Baby in the City: Our New Life in Arlington, Virginia

We moved to Arlington, Virginia on July 15th. This could be temporary, a three month visit to the D.C. area, or we could stay longer. We are here because Prince Charming is doing some consulting for a nonprofit in this area, and of course, because we have wanderlust.

Exploring a new city with a baby (now 8 months old) is a whole new world, a world troubled by fear of poop seeping out of a diaper and onto the varnished oak table of a trendy brunch restaurant. And other concerns, like is it okay if my son licks the glass window of the metro train, and is it better to deal with the sweat and back strain involved in baby wearing or the hassle of maneuvering a stroller into and out of elevators, metros, and through the narrow hallways of a trendy brunch restaurant.

We embraced wanderlust, we embraced packing lust, and now we are embracing the result of all that lust, which is a baby. Primary upside: he's adorable.

Deeply adorable. The world -- when I can sweep away the sheer weight of responsibility, thoughts of the strongly worded letters I may write to all installers and maintainers of baby-changing stations in bathrooms, and concerns about poop, germs, and poop, and poop -- is a different place when I am out with Bump.

When we are outside (and inside, and pretty much all the time except when he is extremely hungry or sleepy), Bump acts as a representative of the office of spreading glorious happiness. I watch the faces of people approaching us on the street, the stressed students, the tired tourists, the careworn business people. Those faces transform when they get a glimpse of Bump's slow sunrise smile. They slow down. They smile. Their shoulders relax just a little bit. They sigh. They say things like,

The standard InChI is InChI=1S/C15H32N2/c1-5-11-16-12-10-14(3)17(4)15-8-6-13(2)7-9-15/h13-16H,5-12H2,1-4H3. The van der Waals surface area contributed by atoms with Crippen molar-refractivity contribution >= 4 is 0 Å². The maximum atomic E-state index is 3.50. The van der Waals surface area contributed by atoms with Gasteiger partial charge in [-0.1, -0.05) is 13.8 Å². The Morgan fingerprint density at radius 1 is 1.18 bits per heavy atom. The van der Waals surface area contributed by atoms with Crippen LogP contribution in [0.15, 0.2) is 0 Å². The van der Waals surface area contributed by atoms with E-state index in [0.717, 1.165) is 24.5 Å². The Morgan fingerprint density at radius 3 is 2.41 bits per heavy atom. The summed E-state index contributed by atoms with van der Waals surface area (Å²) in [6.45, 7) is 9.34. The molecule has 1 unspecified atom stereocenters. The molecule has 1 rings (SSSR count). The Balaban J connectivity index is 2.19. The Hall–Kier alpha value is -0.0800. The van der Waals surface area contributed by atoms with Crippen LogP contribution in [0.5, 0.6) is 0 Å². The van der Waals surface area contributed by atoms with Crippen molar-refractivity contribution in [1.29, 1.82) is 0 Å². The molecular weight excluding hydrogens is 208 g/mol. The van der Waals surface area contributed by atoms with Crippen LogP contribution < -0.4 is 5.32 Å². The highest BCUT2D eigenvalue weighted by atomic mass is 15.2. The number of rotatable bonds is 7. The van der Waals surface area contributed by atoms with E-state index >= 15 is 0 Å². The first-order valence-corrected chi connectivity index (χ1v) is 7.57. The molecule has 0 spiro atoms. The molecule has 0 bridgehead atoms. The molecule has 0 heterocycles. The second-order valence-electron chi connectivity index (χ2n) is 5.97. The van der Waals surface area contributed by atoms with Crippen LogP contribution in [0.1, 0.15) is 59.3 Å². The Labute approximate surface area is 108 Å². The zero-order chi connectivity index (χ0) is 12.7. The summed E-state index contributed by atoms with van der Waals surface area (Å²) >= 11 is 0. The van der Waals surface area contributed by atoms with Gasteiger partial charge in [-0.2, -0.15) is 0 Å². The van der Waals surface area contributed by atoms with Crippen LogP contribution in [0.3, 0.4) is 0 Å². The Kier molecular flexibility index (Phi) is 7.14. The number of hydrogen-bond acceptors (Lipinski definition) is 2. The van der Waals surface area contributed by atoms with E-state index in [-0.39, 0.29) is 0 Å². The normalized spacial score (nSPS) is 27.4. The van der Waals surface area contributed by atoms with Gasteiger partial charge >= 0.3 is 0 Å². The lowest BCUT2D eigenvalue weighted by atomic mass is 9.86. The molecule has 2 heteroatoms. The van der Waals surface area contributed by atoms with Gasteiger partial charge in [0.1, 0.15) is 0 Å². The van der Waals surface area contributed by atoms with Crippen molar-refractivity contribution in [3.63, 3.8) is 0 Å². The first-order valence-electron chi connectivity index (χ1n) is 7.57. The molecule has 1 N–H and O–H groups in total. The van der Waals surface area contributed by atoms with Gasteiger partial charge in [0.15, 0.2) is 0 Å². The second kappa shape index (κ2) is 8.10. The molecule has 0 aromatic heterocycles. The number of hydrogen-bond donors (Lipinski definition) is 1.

"He smiles from his heart."

"He adorable. He is like, a model baby. He is the model adorable baby."

"Does he always smile like that?"

"Is he always like this?"

Usually I say, "yes, pretty much" in response to the last two questions, but after giving it some thought, I realize that people are hoping they are special, that Bump is smiling at them, really seeing them, seeing their uniqueness and giving them a smiles that recognizes the best in them. And he is. So I may begin to answer differently, perhaps.

Perhaps sometimes I will say, "No, he's not always like this. It's you. You've got a special soul and he recognizes that and wants to give you the gift of his smile as a way to say thank you for sharing that which is good in you with the world."

Or, maybe I'll keep letting Bump's sweet smile do the talking.

Lessons With Mohammad

Cool Shey Tamaam

I've been taking Arabic lessons with this fabulous teacher named Mohammad:
Thanks to his patient instruction, good humor, and abundant provision of coffee and mint tea (shai bee nana), I'm on my way to polyglot-dom. Polyglottony, perhaps.The arabic alphabet is, thankfully, just about the same number of characters as in English.

My  favorite letter is "sha." It looks like this: ش I think it looks like a cup of  شاي "shai" (tea) that someone is sprinkling some sugar into. When it's connected to another letter, it loses the big scoop on it's left, as you can see in the word "shai." Look at that word "shai." It has three letters. "sha" and two vowels "ah" (looks like a 1) and "ai or ee." (ي )My favorite words and phrases so far are: (Arabic is written right to left)

My husband = Zowji = زوجي  No problem  = Mish Moshkilay مش مشكيلة Tea with mint with sugar = Shai bee nana bee sukar = شاي بي نانا بي سكر Everything is perfect = Cool shey tamaam = كل شي تمام 

I'm still learning; I may have misspelled some of the words in Arabic.

I feel like I'm REALLY close to being able to read Arabic. I'm able to sound out many words on street signs if I give myself plenty of time. Knowing what the words mean is a whole different ballgame. But I have a fun feeling of a whole new world opening up. It's like being five and learning to read all over again.